Letters Help Millstone Nurse Feel Connected

 In Nurses Weekly

“Dear Mommy, I miss everything about you and I want you back in my life,” Hanna Vargas wrote. “I love you forever and ever, and I want you to come back to me. Please come back.”

The heartfelt note didn’t have to travel far. For six weeks, Karen Vargas quarantined herself in the finished basement of her Millstone home while she battled the COVID-19 pandemic as the nurse manager in the emergency department of Robert Wood Johnson University Hospital in Rahway. Her husband Edgar and her parents lived upstairs, caring for 8-year-old triplets Hanna, Aiden and Joshua.

“It was a hard decision to make,” Vargas said. “You wanted to be those people who are at home on Facebook saying, ‘My God, my kids are driving me crazy.’ But I was focused on what I had to do.”

That meant communicating from afar, and sometimes in writing. Joshua joined the letter-writing with a note that read, “Dear mommy, I want to hug you and I miss you very much! You are really nice because you take me to birthday parties. You are the best mom ever. I cannot live without you.”

Vargas has worked at the hospital for 21 years. She is responsible for a staff of 78. When COVID-19 cases started flooding the emergency room in late March, she worried about exposing her family to the contagion. She also wanted to set a cautious example for her colleagues.

“You don’t know what you’re carrying home,” said Eric Kleinert, director of nursing at Wood Johnson University Hospital in Rahway. “There are many other people (on the emergency department staff) who are moms. Whenever you are in a leadership position, people take their cues from you.”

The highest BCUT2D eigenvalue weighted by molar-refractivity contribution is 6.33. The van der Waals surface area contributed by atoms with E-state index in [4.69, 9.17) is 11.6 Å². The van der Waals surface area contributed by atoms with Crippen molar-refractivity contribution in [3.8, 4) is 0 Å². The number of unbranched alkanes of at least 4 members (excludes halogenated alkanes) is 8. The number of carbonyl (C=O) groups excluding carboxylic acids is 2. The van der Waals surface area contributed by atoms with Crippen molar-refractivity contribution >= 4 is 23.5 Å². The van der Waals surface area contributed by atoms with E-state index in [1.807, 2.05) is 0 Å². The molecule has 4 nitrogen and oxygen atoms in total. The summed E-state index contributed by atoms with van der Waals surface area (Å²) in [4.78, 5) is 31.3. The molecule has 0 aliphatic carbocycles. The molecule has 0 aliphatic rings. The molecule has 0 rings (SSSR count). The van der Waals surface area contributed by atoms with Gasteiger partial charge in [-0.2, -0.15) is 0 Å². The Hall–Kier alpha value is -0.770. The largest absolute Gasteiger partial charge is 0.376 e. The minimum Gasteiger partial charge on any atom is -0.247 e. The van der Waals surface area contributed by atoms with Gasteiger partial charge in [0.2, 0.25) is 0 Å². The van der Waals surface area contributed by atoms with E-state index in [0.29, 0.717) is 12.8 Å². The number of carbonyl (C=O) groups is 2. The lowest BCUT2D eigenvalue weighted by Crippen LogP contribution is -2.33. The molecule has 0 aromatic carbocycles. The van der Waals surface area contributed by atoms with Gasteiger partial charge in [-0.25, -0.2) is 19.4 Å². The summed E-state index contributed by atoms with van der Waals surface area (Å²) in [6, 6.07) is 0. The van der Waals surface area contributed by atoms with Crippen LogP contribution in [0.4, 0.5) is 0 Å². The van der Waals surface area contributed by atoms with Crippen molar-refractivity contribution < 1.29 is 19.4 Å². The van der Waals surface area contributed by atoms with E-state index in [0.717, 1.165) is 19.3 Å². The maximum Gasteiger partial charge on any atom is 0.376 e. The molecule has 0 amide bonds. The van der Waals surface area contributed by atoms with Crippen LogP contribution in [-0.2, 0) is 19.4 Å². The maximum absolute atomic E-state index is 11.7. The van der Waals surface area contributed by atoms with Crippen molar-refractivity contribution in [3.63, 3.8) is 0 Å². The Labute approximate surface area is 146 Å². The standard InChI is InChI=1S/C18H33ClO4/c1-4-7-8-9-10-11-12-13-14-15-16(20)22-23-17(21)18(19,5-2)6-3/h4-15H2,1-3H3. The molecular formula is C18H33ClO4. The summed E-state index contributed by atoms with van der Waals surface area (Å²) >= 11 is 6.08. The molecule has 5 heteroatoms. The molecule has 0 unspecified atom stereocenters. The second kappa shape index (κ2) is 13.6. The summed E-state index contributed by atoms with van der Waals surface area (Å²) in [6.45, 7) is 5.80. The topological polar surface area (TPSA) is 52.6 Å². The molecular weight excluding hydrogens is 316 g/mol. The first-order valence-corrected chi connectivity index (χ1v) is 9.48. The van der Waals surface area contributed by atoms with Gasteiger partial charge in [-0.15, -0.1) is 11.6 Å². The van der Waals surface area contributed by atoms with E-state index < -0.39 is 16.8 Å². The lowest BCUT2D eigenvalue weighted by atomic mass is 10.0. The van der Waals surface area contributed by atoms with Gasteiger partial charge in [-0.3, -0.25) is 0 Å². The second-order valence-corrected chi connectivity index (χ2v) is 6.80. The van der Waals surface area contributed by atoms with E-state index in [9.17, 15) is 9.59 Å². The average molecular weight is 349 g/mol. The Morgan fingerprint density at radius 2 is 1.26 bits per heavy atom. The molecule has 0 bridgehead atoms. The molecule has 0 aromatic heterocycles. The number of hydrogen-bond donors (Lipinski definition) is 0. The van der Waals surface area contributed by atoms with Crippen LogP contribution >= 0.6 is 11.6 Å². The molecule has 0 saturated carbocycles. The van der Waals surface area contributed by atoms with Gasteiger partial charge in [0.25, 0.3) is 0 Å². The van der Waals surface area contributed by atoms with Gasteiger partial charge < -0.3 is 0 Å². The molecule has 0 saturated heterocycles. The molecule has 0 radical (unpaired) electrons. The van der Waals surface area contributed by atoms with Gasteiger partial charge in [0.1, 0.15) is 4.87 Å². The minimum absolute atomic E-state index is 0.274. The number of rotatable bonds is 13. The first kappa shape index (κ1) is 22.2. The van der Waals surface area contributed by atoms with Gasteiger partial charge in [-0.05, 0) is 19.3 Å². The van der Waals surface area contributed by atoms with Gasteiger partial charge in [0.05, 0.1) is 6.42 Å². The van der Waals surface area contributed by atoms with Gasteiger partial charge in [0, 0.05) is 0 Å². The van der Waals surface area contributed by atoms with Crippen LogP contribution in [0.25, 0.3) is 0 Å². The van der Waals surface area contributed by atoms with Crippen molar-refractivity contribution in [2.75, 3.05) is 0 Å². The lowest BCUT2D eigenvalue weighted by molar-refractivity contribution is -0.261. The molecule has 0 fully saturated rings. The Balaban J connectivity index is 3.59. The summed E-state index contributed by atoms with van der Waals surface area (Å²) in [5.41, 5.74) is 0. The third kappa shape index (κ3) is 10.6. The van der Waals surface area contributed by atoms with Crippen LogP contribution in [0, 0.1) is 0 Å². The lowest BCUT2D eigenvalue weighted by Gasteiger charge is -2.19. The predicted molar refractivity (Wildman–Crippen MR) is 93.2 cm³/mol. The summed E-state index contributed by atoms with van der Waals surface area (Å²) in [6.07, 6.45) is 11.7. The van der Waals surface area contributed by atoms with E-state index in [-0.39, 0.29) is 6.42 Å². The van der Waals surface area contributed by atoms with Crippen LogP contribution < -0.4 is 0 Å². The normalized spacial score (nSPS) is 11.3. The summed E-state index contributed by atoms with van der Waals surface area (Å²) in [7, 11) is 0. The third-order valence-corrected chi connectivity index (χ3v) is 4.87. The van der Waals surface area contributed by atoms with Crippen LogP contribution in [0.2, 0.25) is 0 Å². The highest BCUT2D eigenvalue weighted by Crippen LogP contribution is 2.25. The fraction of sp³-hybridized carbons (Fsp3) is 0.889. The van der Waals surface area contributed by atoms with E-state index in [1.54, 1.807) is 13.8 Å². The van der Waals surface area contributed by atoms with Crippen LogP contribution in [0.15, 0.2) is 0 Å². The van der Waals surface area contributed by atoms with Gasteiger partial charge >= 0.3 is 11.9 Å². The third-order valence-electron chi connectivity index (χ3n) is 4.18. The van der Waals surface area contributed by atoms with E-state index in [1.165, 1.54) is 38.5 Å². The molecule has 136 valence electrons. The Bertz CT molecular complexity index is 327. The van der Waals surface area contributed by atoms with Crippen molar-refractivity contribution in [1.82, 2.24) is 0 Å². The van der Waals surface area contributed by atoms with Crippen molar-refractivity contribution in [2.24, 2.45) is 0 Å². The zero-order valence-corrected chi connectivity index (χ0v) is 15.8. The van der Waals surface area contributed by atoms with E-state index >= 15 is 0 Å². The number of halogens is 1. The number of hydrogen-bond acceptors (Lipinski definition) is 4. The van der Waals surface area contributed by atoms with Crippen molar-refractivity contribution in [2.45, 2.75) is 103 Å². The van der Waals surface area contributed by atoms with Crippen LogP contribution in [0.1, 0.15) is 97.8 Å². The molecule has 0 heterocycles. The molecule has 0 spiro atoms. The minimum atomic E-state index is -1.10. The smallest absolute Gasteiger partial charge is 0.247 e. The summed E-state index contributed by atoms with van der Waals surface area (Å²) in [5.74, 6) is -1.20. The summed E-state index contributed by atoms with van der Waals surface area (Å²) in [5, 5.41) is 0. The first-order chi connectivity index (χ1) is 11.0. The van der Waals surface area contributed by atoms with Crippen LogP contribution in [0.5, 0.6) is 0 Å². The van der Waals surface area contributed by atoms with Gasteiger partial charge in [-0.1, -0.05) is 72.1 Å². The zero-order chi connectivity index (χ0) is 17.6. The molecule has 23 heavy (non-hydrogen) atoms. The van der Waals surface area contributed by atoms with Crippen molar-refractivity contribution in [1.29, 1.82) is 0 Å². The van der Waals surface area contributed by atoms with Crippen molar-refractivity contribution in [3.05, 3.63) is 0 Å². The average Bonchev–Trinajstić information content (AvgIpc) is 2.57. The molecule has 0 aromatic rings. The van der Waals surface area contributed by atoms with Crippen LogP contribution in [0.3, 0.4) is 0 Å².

The basement already had been furnished as an apartment of sorts, with a bathroom and fridge, for Vargas’ adult son and his fiancée. Still, it was hard for a mom to wall herself off from her 8-year-olds. Aiden has cerebral palsy, which made the hand-off of care even more challenging.

“There were tears,” she said.

A school project drove home the separation’s impact.

“The children were assigned a time capsule focused on COVID-19 and one of the questions was, “What are you going to do first when the quarantine is over?” Edgar Vargas said. “Without hesitation, my daughter wrote, ‘I’m going to give my mother a hug and a kiss.’ It became very real how much Hanna missed her mother. That was a powerful moment.”

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